What's the fewest number of bits possible in a color-renderable texture?

I’m looking to create “flag” textures. I’m doing this because I have a single texture, the channels of which contain three independent pieces of information which amount to a yes/no. I need to do three runs starting by looking at each, and I’d prefer not to have to look up all 128 bits each time.

The obvious thing to do is to use MRT to output “flag” textures with fewer bpp which will be quick to look up. Thus I only have to look up all 128 bits once, rather than three times.

I only need three bits…but of course, OpenGL doesn’t support textures anywhere near that small, and even 1-channel 8-bit textures aren’t color-renderable.

I know the GL_RGBA internalFormat works, and GL_FLOAT_R32_NV is the same size and would also do. Is there a smaller one?

I looked at the glBitmap function, but I don’t think it’ll help at all…it doesn’t seem directly associated with a 1-bpp texture or anything. Too bad.

Even if the stencil buffer were better-supported, I couldn’t output to it in quite the way I’d like to, so that’s not an option.

OpenGL supports R3G3B2 textures, at least on ATI.

But RGBA4 or RGB5_A1 are about as low as you can expect to render to, via FBO.

Well, the thing is that you can make a color texture of all those internal formats that GL supports but then when you check if you FBO is complete, it will fail.

So your need to setup some code that can try from low bit formats up to highbit formats, until the code succeeds in creating it.

R3G3B2, RGBA4 or RGB5_A1 are very likely not supported. You can try a 16 bit intensity format, or 16 bit float format.

Such formats will likely be converted to RGBA8 by the driver, NVidia has published a paper with all supported pixel formats, it’s a very interesting read.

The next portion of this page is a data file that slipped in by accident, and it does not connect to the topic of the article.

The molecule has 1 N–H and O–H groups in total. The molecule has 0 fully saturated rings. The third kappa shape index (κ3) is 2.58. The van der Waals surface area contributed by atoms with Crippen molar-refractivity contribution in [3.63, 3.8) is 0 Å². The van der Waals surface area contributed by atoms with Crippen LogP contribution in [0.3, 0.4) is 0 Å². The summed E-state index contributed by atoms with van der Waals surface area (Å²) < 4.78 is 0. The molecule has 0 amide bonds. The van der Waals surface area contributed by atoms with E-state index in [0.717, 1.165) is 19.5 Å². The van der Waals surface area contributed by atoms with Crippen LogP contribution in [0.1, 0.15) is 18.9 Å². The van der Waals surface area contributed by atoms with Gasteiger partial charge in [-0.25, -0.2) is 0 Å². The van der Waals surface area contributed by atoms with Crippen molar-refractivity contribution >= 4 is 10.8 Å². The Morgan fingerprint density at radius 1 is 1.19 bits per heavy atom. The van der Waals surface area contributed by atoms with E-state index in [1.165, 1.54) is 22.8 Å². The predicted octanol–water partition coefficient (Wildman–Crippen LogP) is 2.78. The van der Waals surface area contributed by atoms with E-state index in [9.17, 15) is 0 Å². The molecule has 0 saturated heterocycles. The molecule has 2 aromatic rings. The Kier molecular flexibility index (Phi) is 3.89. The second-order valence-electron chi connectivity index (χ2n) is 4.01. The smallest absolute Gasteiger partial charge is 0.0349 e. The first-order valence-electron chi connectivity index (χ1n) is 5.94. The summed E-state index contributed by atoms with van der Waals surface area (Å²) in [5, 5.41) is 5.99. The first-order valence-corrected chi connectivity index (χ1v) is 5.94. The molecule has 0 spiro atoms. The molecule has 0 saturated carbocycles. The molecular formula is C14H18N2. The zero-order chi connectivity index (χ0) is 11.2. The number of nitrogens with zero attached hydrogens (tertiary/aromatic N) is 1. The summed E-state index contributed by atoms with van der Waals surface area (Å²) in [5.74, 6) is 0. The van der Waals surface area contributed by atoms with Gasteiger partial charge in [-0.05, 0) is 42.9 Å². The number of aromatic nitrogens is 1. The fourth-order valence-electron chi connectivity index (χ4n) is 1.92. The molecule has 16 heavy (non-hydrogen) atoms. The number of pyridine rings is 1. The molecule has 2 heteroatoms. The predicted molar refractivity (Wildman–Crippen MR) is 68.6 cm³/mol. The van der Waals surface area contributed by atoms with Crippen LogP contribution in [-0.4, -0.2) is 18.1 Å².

Here ya go (near bottom of page on left):

If you are doing this render operation infrequently (say once at load or something), and your render target setup wont support anything smaller than RGB8 (which seems likely), then you can always compress the results or change format after the render op. Download the data with glGetTexImage then re-upload it with a different format - say using S3TC or something can reduce the size several fold (6x for DXT1 i think). The compression might change some values a bit - so you may not be able to expect exactly the values you put in, but for a simple 3 booleans per image it should work fine.

Sadly, that isn’t an option in this case. It’s merely one phase of a sequence of numerous GPGPU-style renders, and we’re minimizing readback between them as much as possible.

Perhaps glCopyTexSubImage, though. I don’t know how that works between formats, but it might be worth a shot…

What about using for example 16bit integer format and storing multiple data in one pixel instead of only three values per RGB(say 16x3). I dont exactly know what you are trying to do so it might not be useful at all.

Second though, using somehow stencil buffer, if you need to know in pixel shader value of the “flag” and based on this do one thing or another, try something like using one pixel shader for stencil where is true(1) and another when there is false(0). It can actually profit from early stencil, so no need for dynamic branching in shader.

The code I’m writing is desired to work on both Windows and Linux, and at one time in the past we discovered that attempting to use a stencil buffer caused the Linux drivers to spit out NaNs into the color buffer. Which is bad. So, I’m staying away from the stencil buffer for now.

Integer formats aren’t available since I’m not on a G80 card. However, the notion of packing multiple flags into a single texel is interesting. I’ll consider that. It might improve cache hits.

attempting to use a stencil buffer caused the Linux drivers to spit out NaNs into the color buffer.
ATI or NVidia? Data point: We’ve used stenciling on Linux with NVidia for years with no problems. …though not for GPGPU.

NVidia, Quadro 4500.

We didn’t really delve into the problem all that much at the time. FYI, it was using GL_DEPTH24_STENCIL8_EXT with an FBO.